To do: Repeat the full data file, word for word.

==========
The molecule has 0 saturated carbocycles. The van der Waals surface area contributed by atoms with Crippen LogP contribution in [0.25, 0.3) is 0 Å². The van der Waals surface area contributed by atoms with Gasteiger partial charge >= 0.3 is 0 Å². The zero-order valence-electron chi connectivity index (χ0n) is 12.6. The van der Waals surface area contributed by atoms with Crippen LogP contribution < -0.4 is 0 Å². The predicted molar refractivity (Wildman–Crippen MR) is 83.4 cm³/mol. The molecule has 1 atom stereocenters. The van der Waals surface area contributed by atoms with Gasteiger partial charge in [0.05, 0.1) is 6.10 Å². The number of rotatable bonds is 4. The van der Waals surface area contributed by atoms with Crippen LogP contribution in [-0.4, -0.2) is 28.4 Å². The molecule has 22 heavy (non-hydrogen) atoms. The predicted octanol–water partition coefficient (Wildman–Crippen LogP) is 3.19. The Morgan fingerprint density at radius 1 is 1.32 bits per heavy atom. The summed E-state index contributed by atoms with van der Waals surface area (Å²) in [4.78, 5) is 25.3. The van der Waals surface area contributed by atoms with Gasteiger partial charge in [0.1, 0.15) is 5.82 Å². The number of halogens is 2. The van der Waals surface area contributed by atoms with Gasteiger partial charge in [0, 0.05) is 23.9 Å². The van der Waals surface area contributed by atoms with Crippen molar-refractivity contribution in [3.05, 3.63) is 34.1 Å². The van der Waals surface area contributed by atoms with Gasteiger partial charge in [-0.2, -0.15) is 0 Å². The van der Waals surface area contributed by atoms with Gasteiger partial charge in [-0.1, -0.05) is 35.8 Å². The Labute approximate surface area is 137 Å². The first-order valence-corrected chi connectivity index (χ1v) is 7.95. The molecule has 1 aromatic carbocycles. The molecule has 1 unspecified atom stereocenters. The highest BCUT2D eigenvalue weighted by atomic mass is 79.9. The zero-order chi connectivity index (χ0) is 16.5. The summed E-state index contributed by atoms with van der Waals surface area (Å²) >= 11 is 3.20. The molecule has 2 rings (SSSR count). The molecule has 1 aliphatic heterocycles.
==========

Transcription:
The molecule has 0 saturated carbocycles. The van der Waals surface area contributed by atoms with Crippen LogP contribution in [0.25, 0.3) is 0 Å². The van der Waals surface area contributed by atoms with Gasteiger partial charge >= 0.3 is 0 Å². The zero-order valence-electron chi connectivity index (χ0n) is 12.6. The van der Waals surface area contributed by atoms with Crippen LogP contribution < -0.4 is 0 Å². The predicted molar refractivity (Wildman–Crippen MR) is 83.4 cm³/mol. The molecule has 1 atom stereocenters. The van der Waals surface area contributed by atoms with Gasteiger partial charge in [0.05, 0.1) is 6.10 Å². The number of rotatable bonds is 4. The van der Waals surface area contributed by atoms with Crippen LogP contribution in [-0.4, -0.2) is 28.4 Å². The molecule has 22 heavy (non-hydrogen) atoms. The predicted octanol–water partition coefficient (Wildman–Crippen LogP) is 3.19. The Morgan fingerprint density at radius 1 is 1.32 bits per heavy atom. The summed E-state index contributed by atoms with van der Waals surface area (Å²) in [4.78, 5) is 25.3. The van der Waals surface area contributed by atoms with Gasteiger partial charge in [0.1, 0.15) is 5.82 Å². The number of halogens is 2. The van der Waals surface area contributed by atoms with Gasteiger partial charge in [0, 0.05) is 23.9 Å². The van der Waals surface area contributed by atoms with Crippen molar-refractivity contribution in [3.05, 3.63) is 34.1 Å². The van der Waals surface area contributed by atoms with Gasteiger partial charge in [-0.2, -0.15) is 0 Å². The van der Waals surface area contributed by atoms with Gasteiger partial charge in [-0.1, -0.05) is 35.8 Å². The Labute approximate surface area is 137 Å². The first-order valence-corrected chi connectivity index (χ1v) is 7.95. The molecule has 1 aromatic carbocycles. The molecule has 1 unspecified atom stereocenters. The highest BCUT2D eigenvalue weighted by atomic mass is 79.9. The zero-order chi connectivity index (χ0) is 16.5. The summed E-state index contributed by atoms with van der Waals surface area (Å²) >= 11 is 3.20. The molecule has 2 rings (SSSR count). The molecule has 1 aliphatic heterocycles.